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Young Lawyers: Practicing Law is a Team Sport

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STATE BAR OF NEVADA
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Nevada Lawyer Magazine
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“Creating a strong team requires recognizing what is important to each of the players and ensuring they have time to find balance.”
Young Lawyers
Laura Granier, Young lawyers Chair
Practicing law is a team sport
In the words of Andrew Carnegie, teamwork is “the fuel that allows common people to attain uncommon results.” I believe this to be true in all that we do, including the practice of law. In fact, one of the many positive attributes that lured me to Lionel Sawyer & Collins was the opportunity to be part of a great team led by an outstanding leader and lawyer – Dan Reaser. Dan recruits team players who will give nothing but their best and who demonstrate an ability and a desire to work collaboratively to provide outstanding client service in a respectable and professional manner. As our practice group leader, Dan demonstrates the critical characteristics of a good team leader by, among other things, never expecting anything from his teammates that he isn’t willing to do himself – leading always by his own example. Whether you are a solo practitioner, public defender, judge or district attorney, or work in a small, medium or large firm, you surely see the value in having team players who are always willing to help each other out in a pinch, give it “their all” every day to do the right thing, work hard and aim high to provide the best service possible in furtherance of justice. I believe that practicing law is best done as a team sport and all the general team rules apply. So, here are some of the things I have learned from Dan and other great leaders who have succeeded in building strong teams of great lawyers who are also good people. 1. You will only play your best if you work together with your team. One of the great things about practicing law is sharing the experience of working out difficult issues, brainstorming and sometimes even helping to shape new law and policy through a variety of avenues in our three branches of government. While we are all pressed for time in our daily practice, group study chats and Socratic discussions shouldn’t end with law school. Read, analyze and evaluate and then ask questions, engage in dialogue, think outside the box and work with others to get a broad and varied perspective. Just like in law school, you can better your own understanding of a challenging issue by discussing it with others and often you’ll learn a lot from your colleagues’ ideas and by thinking things through with them. In the wise words of Dr. Seuss – “Think left and think right and think low and think high. Oh, the things you can think up if only you try!” 2. Nobody likes a ball hog. Just as I tell my six-yearold when playing basketball, you need to share in the excitement and the opportunities with your team members for the overall good of the team and your own development. This helps provide the best possible service and it also builds a strong environment in which all members of the team can flourish and contribute to the long-term success of the whole organization (not to mention the profession). Never miss an opportunity to empower your teammates. If young attorneys are chained to their desks and never allowed to experience their own arguments or examinations, it is good for neither the attorney nor the team. In the wise words of Theodore Roosevelt – the best executive is the one who has sense enough to pick good people to do what needs to be done, and “self-restraint enough to keep from meddling with them while they do it.” Why have people on the team if you do not value their abilities and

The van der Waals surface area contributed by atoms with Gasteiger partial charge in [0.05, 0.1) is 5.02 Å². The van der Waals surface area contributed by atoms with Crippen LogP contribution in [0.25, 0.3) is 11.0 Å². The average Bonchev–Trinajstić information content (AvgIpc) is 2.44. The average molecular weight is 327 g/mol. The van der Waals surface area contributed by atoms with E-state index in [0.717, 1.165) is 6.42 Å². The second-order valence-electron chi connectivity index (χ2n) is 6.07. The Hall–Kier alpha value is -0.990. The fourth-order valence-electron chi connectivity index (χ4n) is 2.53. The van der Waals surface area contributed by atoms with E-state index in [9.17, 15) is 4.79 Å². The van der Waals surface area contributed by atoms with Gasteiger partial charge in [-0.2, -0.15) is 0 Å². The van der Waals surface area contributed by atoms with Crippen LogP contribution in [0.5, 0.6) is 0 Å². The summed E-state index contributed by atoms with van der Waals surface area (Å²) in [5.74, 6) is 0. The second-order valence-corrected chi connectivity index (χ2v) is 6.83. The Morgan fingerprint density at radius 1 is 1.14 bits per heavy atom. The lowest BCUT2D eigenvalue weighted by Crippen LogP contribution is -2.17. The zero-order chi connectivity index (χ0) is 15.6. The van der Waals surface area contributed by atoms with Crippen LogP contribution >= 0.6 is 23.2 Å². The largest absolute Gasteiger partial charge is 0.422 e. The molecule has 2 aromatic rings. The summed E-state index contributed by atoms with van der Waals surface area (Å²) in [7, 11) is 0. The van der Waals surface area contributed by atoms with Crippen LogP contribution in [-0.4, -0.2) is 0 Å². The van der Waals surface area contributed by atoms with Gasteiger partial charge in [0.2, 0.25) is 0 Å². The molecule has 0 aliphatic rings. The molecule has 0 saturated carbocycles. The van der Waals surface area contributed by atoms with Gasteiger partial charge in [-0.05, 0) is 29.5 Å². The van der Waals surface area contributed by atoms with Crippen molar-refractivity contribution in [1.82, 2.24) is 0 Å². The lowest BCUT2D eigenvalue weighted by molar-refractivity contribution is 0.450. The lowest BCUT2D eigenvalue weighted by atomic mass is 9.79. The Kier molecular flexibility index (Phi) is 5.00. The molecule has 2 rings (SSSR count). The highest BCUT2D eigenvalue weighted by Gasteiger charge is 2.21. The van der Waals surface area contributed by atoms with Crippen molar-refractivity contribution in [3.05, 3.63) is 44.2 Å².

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want them to grow into greatness? Supervising attorneys should provide opportunities for young lawyers to grow and young lawyers must speak up and seek out those opportunities and demonstrate their abilities. 3. 4. Be a good sport. Res Ipsa Loquitur. Always give 110 percent. I’m told Dan’s favorite decoration in his office is his framed picture of Steve Prefontaine with the quote, “to give anything less than your best is to sacrifice the Gift.” This epitomizes the motto of the practice group/team he has created with the emphasis on working together to “give it our all” and to, as a team, achieve the goal. Why would you ever expect or give anything less? Be respectful of your teammates’ time and build trust among team members by creating an atmosphere of openness and honesty. A strong team requires balanced and happy players who have lives outside of work that help round them out and keep them healthy and happy. Creating a strong team requires recognizing what is important to each of the players and ensuring they have time to find balance. Promote each other. There is no “I” in “teamwork.” The gratification will come with the team’s and your teammates’ success. Always be there for each other and support all of your teammates. Believe in them and remind them to believe in themselves. One last quote from Dr. Seuss to round out the list: “Be who you are and say what you feel because those who mind don’t matter and those who matter don’t mind.” Your team should be a group of colleagues who will accept you and value your input and thoughts. You add great value to your team by being yourself and speaking your mind. Don’t ever underestimate that or the value of what you will learn from listening to others.
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